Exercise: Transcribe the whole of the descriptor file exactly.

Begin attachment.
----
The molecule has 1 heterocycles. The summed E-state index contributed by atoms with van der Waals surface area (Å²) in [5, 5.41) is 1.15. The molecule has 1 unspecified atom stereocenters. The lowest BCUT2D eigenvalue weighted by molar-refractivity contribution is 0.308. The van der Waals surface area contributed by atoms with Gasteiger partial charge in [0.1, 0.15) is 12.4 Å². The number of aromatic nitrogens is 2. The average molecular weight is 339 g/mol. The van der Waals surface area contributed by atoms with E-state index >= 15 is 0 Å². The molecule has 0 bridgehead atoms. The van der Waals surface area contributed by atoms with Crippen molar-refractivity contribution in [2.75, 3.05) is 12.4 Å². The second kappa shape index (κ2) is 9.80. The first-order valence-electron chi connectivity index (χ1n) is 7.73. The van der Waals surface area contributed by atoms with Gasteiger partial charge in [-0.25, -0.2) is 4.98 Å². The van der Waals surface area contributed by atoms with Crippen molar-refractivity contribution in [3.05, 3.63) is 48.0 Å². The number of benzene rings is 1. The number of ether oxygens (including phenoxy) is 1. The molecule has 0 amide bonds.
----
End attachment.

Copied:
The molecule has 1 heterocycles. The summed E-state index contributed by atoms with van der Waals surface area (Å²) in [5, 5.41) is 1.15. The molecule has 1 unspecified atom stereocenters. The lowest BCUT2D eigenvalue weighted by molar-refractivity contribution is 0.308. The van der Waals surface area contributed by atoms with Gasteiger partial charge in [0.1, 0.15) is 12.4 Å². The number of aromatic nitrogens is 2. The average molecular weight is 339 g/mol. The van der Waals surface area contributed by atoms with E-state index >= 15 is 0 Å². The molecule has 0 bridgehead atoms. The van der Waals surface area contributed by atoms with Crippen molar-refractivity contribution in [2.75, 3.05) is 12.4 Å². The second kappa shape index (κ2) is 9.80. The first-order valence-electron chi connectivity index (χ1n) is 7.73. The van der Waals surface area contributed by atoms with Gasteiger partial charge in [-0.25, -0.2) is 4.98 Å². The van der Waals surface area contributed by atoms with Crippen molar-refractivity contribution in [3.05, 3.63) is 48.0 Å². The number of benzene rings is 1. The number of ether oxygens (including phenoxy) is 1. The molecule has 0 amide bonds.